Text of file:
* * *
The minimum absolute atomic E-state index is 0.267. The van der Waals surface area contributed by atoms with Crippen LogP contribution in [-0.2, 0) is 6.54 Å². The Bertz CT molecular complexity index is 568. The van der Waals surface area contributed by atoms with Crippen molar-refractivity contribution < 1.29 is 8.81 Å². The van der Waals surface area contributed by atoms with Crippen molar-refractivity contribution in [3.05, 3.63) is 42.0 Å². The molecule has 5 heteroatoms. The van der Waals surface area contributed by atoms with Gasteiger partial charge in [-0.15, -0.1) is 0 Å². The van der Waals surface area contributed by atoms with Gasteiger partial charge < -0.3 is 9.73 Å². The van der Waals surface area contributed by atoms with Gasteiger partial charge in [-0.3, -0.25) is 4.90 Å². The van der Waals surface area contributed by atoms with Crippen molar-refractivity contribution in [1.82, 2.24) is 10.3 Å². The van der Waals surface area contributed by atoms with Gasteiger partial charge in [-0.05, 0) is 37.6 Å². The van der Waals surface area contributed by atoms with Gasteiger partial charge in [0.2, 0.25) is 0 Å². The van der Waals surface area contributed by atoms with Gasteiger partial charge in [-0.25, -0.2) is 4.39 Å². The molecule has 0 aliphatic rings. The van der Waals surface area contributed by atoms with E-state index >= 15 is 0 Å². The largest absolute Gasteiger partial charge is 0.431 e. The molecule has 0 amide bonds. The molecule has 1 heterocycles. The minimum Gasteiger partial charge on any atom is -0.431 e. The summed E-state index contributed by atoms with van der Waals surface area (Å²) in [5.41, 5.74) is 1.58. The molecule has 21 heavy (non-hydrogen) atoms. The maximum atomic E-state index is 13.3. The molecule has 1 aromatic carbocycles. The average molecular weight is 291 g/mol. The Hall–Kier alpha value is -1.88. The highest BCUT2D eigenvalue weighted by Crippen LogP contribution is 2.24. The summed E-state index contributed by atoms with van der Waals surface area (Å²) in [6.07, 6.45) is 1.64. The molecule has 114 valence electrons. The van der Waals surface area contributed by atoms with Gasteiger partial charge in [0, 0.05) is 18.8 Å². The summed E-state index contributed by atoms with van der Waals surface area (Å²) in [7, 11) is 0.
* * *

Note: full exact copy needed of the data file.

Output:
The minimum absolute atomic E-state index is 0.267. The van der Waals surface area contributed by atoms with Crippen LogP contribution in [-0.2, 0) is 6.54 Å². The Bertz CT molecular complexity index is 568. The van der Waals surface area contributed by atoms with Crippen molar-refractivity contribution < 1.29 is 8.81 Å². The van der Waals surface area contributed by atoms with Crippen molar-refractivity contribution in [3.05, 3.63) is 42.0 Å². The molecule has 5 heteroatoms. The van der Waals surface area contributed by atoms with Gasteiger partial charge in [-0.15, -0.1) is 0 Å². The van der Waals surface area contributed by atoms with Gasteiger partial charge < -0.3 is 9.73 Å². The van der Waals surface area contributed by atoms with Gasteiger partial charge in [-0.3, -0.25) is 4.90 Å². The van der Waals surface area contributed by atoms with Crippen molar-refractivity contribution in [1.82, 2.24) is 10.3 Å². The van der Waals surface area contributed by atoms with Gasteiger partial charge in [-0.05, 0) is 37.6 Å². The van der Waals surface area contributed by atoms with Gasteiger partial charge in [0.2, 0.25) is 0 Å². The van der Waals surface area contributed by atoms with Gasteiger partial charge in [-0.25, -0.2) is 4.39 Å². The molecule has 0 aliphatic rings. The van der Waals surface area contributed by atoms with E-state index >= 15 is 0 Å². The largest absolute Gasteiger partial charge is 0.431 e. The molecule has 0 amide bonds. The molecule has 1 heterocycles. The minimum Gasteiger partial charge on any atom is -0.431 e. The summed E-state index contributed by atoms with van der Waals surface area (Å²) in [5.41, 5.74) is 1.58. The molecule has 21 heavy (non-hydrogen) atoms. The maximum atomic E-state index is 13.3. The molecule has 1 aromatic carbocycles. The average molecular weight is 291 g/mol. The Hall–Kier alpha value is -1.88. The highest BCUT2D eigenvalue weighted by Crippen LogP contribution is 2.24. The summed E-state index contributed by atoms with van der Waals surface area (Å²) in [6.07, 6.45) is 1.64. The molecule has 114 valence electrons. The van der Waals surface area contributed by atoms with Gasteiger partial charge in [0, 0.05) is 18.8 Å². The summed E-state index contributed by atoms with van der Waals surface area (Å²) in [7, 11) is 0.